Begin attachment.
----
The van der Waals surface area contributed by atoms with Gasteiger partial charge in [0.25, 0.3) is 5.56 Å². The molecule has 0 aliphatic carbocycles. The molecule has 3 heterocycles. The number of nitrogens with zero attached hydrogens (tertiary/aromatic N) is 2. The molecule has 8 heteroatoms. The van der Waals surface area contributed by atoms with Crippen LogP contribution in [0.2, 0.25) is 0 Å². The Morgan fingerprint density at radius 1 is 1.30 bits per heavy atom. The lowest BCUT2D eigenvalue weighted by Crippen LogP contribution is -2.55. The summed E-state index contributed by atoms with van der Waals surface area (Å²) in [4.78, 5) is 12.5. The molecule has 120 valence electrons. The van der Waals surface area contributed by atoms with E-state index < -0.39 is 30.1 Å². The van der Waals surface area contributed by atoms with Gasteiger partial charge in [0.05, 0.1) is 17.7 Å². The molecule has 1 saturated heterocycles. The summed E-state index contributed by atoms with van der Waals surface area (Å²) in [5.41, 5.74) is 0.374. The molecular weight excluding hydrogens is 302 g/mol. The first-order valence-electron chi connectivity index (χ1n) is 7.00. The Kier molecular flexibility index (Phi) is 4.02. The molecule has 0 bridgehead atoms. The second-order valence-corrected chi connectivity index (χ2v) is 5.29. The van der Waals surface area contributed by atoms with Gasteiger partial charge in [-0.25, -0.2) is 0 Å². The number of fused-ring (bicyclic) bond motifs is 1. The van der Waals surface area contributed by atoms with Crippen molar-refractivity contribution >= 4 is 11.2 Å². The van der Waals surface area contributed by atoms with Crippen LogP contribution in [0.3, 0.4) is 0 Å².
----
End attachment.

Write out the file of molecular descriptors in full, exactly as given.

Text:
The van der Waals surface area contributed by atoms with Gasteiger partial charge in [0.25, 0.3) is 5.56 Å². The molecule has 0 aliphatic carbocycles. The molecule has 3 heterocycles. The number of nitrogens with zero attached hydrogens (tertiary/aromatic N) is 2. The molecule has 8 heteroatoms. The van der Waals surface area contributed by atoms with Crippen LogP contribution in [0.2, 0.25) is 0 Å². The Morgan fingerprint density at radius 1 is 1.30 bits per heavy atom. The lowest BCUT2D eigenvalue weighted by Crippen LogP contribution is -2.55. The summed E-state index contributed by atoms with van der Waals surface area (Å²) in [4.78, 5) is 12.5. The molecule has 120 valence electrons. The van der Waals surface area contributed by atoms with E-state index < -0.39 is 30.1 Å². The van der Waals surface area contributed by atoms with Gasteiger partial charge in [0.05, 0.1) is 17.7 Å². The molecule has 1 saturated heterocycles. The summed E-state index contributed by atoms with van der Waals surface area (Å²) in [5.41, 5.74) is 0.374. The molecular weight excluding hydrogens is 302 g/mol. The first-order valence-electron chi connectivity index (χ1n) is 7.00. The Kier molecular flexibility index (Phi) is 4.02. The molecule has 0 bridgehead atoms. The second-order valence-corrected chi connectivity index (χ2v) is 5.29. The van der Waals surface area contributed by atoms with Gasteiger partial charge in [-0.25, -0.2) is 0 Å². The number of fused-ring (bicyclic) bond motifs is 1. The van der Waals surface area contributed by atoms with Crippen molar-refractivity contribution >= 4 is 11.2 Å². The van der Waals surface area contributed by atoms with Crippen LogP contribution in [0.3, 0.4) is 0 Å².